Stories could also be found on the Western frontier in the 1800s, among Plains Indigenous peoples and employees of the Hudson’s Bay Company (HBC). Some HBC traders’ records describe encounters with Indigenous spiritual leaders claiming to descend into “fits” of religious passion. Indigenous peoples often accused these people of being windigos; HBC traders sometimes described them as mad. In some cases, community members or relatives of the accused killed the suspected windigo as a precaution. In one example, three men killed Cree spiritual leader Abishabis after he became greedy and killed an Indigenous family — which led others to believe that he was a windigo.
In the early 20th century, the term “windigo” found its way into the Western medical vocabulary. It was used by early psychiatrists to refer to a mental condition in which patients felt possessed by cannibalistic desires. Oblate Missionary J. E. Saindon was the first to use the term in the 1920s while working in a Cree community in the western James Bay area. There he met a woman who claimed that she saw strangers who wanted to kill and devour her. Saindon referred to the woman’s mental condition as a “psychoneurosis” — a mental or behavioral disorder, characterized by depression and anxiety. Overtime, the condition came to be known as the Windigo Psychosis. However, whether this is a real affliction is still a highly disputed discussion among the medical community.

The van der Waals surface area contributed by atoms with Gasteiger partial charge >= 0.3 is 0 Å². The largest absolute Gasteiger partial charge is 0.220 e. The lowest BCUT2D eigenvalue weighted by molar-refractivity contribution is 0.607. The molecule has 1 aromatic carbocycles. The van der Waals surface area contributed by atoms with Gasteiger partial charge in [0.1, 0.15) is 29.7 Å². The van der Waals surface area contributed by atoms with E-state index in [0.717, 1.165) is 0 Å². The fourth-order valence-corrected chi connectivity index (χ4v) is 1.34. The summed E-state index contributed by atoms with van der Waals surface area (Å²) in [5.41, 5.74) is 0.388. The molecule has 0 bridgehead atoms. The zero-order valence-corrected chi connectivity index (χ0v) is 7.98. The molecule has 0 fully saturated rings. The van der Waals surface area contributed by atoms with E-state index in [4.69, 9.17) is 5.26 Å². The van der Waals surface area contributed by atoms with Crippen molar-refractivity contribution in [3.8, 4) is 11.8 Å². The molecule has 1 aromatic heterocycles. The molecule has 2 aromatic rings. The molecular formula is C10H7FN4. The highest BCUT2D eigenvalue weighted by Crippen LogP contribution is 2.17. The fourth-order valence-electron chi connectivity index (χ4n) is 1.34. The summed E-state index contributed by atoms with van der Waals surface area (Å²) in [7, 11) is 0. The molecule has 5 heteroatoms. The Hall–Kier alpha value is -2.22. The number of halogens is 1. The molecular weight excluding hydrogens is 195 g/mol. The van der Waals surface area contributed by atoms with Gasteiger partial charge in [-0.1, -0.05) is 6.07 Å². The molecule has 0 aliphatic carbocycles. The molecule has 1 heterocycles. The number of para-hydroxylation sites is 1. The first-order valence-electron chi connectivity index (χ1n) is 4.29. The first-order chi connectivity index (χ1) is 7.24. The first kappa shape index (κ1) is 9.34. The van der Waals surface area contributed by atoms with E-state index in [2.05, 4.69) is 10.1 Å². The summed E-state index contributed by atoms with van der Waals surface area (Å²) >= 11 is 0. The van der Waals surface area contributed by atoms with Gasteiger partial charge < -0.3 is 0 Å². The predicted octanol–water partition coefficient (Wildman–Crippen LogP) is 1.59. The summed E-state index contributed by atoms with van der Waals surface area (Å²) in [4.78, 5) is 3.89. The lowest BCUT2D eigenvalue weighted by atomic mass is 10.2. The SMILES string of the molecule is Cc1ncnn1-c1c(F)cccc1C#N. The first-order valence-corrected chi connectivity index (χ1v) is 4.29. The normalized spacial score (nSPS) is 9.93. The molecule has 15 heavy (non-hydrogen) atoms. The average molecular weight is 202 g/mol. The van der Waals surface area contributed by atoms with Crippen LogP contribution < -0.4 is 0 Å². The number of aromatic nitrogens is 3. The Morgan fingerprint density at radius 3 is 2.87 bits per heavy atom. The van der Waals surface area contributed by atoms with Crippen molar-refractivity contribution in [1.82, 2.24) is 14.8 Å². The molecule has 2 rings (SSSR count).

Symbolism and Meaning
Legends of the windigo reveal much about the beliefs, ways of life, social structures and traditions of the people who tell these stories. For some, windigo legends serve as reminders of the importance of community, and more importantly, about what can happen when individuals are left outside of the community. One recipe for creating a windigo — extreme hunger, cold and isolation — were ever-present and threatening facts of life for many First Nations people living in the northern boreal forests. In fact, most windigo stories begin with an individual or small group trapped in the wilderness without food, for an extended period, alone and in the cold. Windigos were said to kill lonely travellers or a member of a group and then take on their personality temporarily, before eventually killing other humans it encountered.